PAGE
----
As India’s oldest and largest private equity (PE) player, ICICI Venture Fund Management Co. Ltd sets the trend for peers in the emerging business space. This time around, the PE firm is raising $250 million (around Rs1,000 crore) to be invested in the country’s burgeoning health care segment.
The funds will be used to roll out multiple networks of hospitals across urban and semi-urban centres, and will also be used to build the firm’s growing interest in allied segments such as pathology laboratories and specialized health care services.
In a conversation with Mint, Aluri Srinivasa Rao, director of investments at ICICI Venture Fund Management, explains how the firm will bring in a strategic partner to channelize further investments into the health care business. Edited excerpts:
What are the dominant trends that led to the launch of a dedicated fund for health care investments?
Iven Medicare is not a fund. What we have done is, (we’ve) launched a new company that will invest in the health care sector. ICICI Venture owns 100% of the company at present, and we have brought in a corpus of $80 million, at present.
What we plan to do is a roll-up strategy, where Iven Medicare will invest in building a network of hospitals that will be administered and run by owner entrepreneurs. We will also bring in a strategic partner who will invest a matching amount of $80 million, and the company will then raise debt funding to build a total corpus of $250 million.
There is a big opportunity to build a health care service with a national footprint. Till now, this sector has largely been unstructured, we now aim to build an umbrella brand that multiple players can operate under.
How many such investments have already been finalized? Could you give us an example?
We have already closed four deals... There are three more deals in the pipeline that will soon be finalized. One of the investments we have made is in the Pune-based hospital group Sahyadri Hospitals, which is almost a decade-old, 300-bed hospital. In the normal course of business, this group would perhaps have moved to other cities such as Hyderabad. But, we spent time with them to develop a hub-and-spoke strategy. The Pune hospital will be expanded to a 1,000-bed unit, and will be fed by a network of tertiary hospitals in more than 17 centres across Maharashtra. These tertiary hospitals will be typically 25-100-bed hospitals, and will be greenfield projects or in places where there are already doctor owners running such units—Sahyadri Hospitals will buy up to 55-60% of the ownership and extend the network. This model will then be extended to other geographies.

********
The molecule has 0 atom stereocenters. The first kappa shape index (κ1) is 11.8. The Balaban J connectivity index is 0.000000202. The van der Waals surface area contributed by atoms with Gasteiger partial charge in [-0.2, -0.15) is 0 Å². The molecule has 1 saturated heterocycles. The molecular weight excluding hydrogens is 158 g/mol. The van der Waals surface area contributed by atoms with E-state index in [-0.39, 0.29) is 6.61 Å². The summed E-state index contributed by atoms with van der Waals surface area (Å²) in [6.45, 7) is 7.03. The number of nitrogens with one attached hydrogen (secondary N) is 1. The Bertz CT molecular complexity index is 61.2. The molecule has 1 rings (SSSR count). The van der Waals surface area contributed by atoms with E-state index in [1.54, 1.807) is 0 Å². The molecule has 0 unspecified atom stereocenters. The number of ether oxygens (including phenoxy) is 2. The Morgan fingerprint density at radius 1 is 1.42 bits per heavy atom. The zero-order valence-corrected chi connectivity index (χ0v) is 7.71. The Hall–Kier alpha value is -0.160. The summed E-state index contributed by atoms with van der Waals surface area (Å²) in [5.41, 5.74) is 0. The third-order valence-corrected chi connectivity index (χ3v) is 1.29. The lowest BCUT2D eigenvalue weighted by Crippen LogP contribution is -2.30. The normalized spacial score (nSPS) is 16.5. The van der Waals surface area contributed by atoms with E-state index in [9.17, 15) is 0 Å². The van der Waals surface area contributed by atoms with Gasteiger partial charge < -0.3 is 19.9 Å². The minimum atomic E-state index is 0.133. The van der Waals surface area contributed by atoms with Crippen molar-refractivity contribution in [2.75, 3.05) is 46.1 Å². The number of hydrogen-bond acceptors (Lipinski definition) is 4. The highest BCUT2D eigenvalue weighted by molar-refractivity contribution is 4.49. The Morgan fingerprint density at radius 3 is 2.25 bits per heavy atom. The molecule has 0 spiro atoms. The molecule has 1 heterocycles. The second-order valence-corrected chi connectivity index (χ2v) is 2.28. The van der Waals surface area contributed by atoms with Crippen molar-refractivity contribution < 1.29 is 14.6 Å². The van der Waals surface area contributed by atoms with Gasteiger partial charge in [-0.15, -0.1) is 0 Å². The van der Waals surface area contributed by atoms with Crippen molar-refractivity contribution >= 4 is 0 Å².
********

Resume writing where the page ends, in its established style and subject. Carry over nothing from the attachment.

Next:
What inputs do you expect from a strategic partner to build this network?
The partner in Iven Medicare will first bring in additional funds...and we are looking at a strategic fit from players who have done this before in overseas markets. What we are trying to do is build economies of scale; once a hospital group comes under the umbrella brand, we can bring in uniform processes in areas such as operations, recruitment, finance, as well as roll out an in-house insurance policy.
What parameters should a health care company satisfy for it to qualify for investment from Iven Medicare?
We are looking for regional players we can then include in a national roll-out. We want to build scale... For the patient, it will be a recognizable brand that offers a standardized service across all hospitals. In the back-end, the owner entrepreneurs have the opportunity to be a part of a growing business.
Rural health care and start-ups with an online health care model are also coming up in this sector. Will Iven Medicare invest in such offerings?
We have a significant corpus, and expect to invest across segments. We have an earlier investment in Metropolis Health Services, the largest pathology laboratory in the country. We will leverage that to build an umbrella brand across the country that will standardize pathology services.
There are other areas we are interested in, such as creating a national brand, such as a national network of old age homes, or even in specialized sectors such as teleradiology.